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J an DArcy
  The Use of Repetition in Your Speech

The use of examples, stories and repetition bring your speech to life and make it even more enjoyable for your audience. Here is Jan D'Arcy to tell you how to increase your impact and your effectiveness in making your key points.

Sometimes you want to explain how the situation you are speaking about evolved. James Burke, in discussing money and its effects on our present political system, starts by describing the technique used by Greeks in the fourth century B.C. to retrieve gold dust from a river by using greasy sheepskins. He points out that this may be the origin of the myth of Jason and the Golden Fleece. He goes on to trace the development of coinage, of central mints and eventually national governments.

If you are giving a talk on your company's current policy on retirement, you could start by describing the ceremony in 1924, when seven of the firm's workers were given silver watches in recognition of their 20 years of service. You would then go on to outline the development of the retirement and pension plans up to the present time.

Examples: Patrick McMannis, in A Fine and Pleasant Misery, gives several examples of difficulties he is having on camping trips. "The earth is hardening. I notice this whenever I spread out my sleeping bag, so I know the condition is widespread. The nights in the mountains have become much colder than any I knew in the past. The air has started getting thinner. The trails have doubled in length." McMannis cites these difficulties not as examples of his getting older, but as examples of his theory that there have been enormous geophysical changes in the Western Hemisphere and the earth has shifted on its axis, causing the trails to stretch.

Examples are a form of inductive reasoning, supporting a conclusion. Go over your speech and look for generalizations that could use the help of specific examples to be more vivid.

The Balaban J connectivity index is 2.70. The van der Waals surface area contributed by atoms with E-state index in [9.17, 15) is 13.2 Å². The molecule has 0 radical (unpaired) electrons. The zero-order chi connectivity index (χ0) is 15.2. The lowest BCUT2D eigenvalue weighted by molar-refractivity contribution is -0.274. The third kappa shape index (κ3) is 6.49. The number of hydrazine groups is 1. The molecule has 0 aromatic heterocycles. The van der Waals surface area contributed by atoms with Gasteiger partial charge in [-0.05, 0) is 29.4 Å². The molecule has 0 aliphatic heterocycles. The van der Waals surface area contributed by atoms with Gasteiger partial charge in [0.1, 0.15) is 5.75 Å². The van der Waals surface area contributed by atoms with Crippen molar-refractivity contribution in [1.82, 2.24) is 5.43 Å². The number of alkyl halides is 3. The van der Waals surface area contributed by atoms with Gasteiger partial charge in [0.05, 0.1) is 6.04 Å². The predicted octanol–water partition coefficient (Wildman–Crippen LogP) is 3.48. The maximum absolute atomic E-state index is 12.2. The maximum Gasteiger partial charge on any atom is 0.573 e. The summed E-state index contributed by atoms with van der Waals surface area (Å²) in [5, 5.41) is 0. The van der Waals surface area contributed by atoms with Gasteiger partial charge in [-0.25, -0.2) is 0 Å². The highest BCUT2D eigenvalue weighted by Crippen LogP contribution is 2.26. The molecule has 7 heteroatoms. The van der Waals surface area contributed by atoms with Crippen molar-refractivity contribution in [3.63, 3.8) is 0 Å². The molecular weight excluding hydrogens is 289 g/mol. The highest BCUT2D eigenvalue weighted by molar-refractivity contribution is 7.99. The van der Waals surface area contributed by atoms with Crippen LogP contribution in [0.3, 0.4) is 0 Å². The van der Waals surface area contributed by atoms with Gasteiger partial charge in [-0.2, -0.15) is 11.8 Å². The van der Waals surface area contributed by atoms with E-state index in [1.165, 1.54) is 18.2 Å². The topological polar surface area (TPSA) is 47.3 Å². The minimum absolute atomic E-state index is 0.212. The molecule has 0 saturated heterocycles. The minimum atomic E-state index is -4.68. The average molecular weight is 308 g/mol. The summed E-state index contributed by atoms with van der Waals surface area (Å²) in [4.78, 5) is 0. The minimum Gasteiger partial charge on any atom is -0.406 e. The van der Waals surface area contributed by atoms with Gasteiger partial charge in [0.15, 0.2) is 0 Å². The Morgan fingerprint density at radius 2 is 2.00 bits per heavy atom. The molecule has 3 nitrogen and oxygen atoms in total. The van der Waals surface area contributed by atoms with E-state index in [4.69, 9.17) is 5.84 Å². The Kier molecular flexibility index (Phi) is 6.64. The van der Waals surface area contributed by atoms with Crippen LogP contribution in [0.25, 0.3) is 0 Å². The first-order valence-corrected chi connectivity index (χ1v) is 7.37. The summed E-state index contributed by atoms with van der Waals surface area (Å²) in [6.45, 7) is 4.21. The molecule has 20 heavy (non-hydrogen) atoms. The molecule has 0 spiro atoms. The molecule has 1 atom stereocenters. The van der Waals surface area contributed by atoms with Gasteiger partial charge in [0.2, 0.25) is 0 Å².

Repetition. The repetition or restatement of an idea at intervals not only promotes clarity, but encourages the acceptance of an idea. When you repeat and emphasize one idea, competing ideas are subordinated and sometimes are driven completely out of the audience's mind. Dr. Anthony Compollo, Chairman of the Department of Sociology and Youth Ministries at Eastern College in Pennsylvania, gave a speech in which he referred to the "bad news on Friday," the harsh reality that we have to deal with in life. But he urged us to look forward to the "good news on Sunday." He declared, "It's Friday, but Sunday's coming." He gave illustrations of the bad news and the good news, but periodically he would say, "It's Friday, but Sunday's coming." And by the end of the speech, he had the whole audience shouting, "It's Friday, but Sunday's coming."

One of the best-known examples of repetition is Martin Luther King's inspired use of "I have a dream," in his speech at the Lincoln Memorial during the 1963 Civil rights March on Washington. In both these cases, the speeches had rising momentum, punctuated by the repeated refrains.

Several years ago, I gave a seminar on image and repeated the statement, "you attract whatever you radiate," several times. I told the audience that if they give off positive energies and are enthusiastic, they would attract positive, enthusiastic friends. Telling, retelling and repeating a third time will establish your ideas firmly in the audience's mind.

Now, here are two things you can do in every speech to come across more effectively:

First, start each speech with a story that links naturally into your subject. People love stories and will hang on every word.

Second, pick a powerful statement or quote and repeat it throughout your talk, inviting the audience to repeat it along with you. As they say, this gets everyone in the group singing off the same page of the hymn book. It is very powerful.


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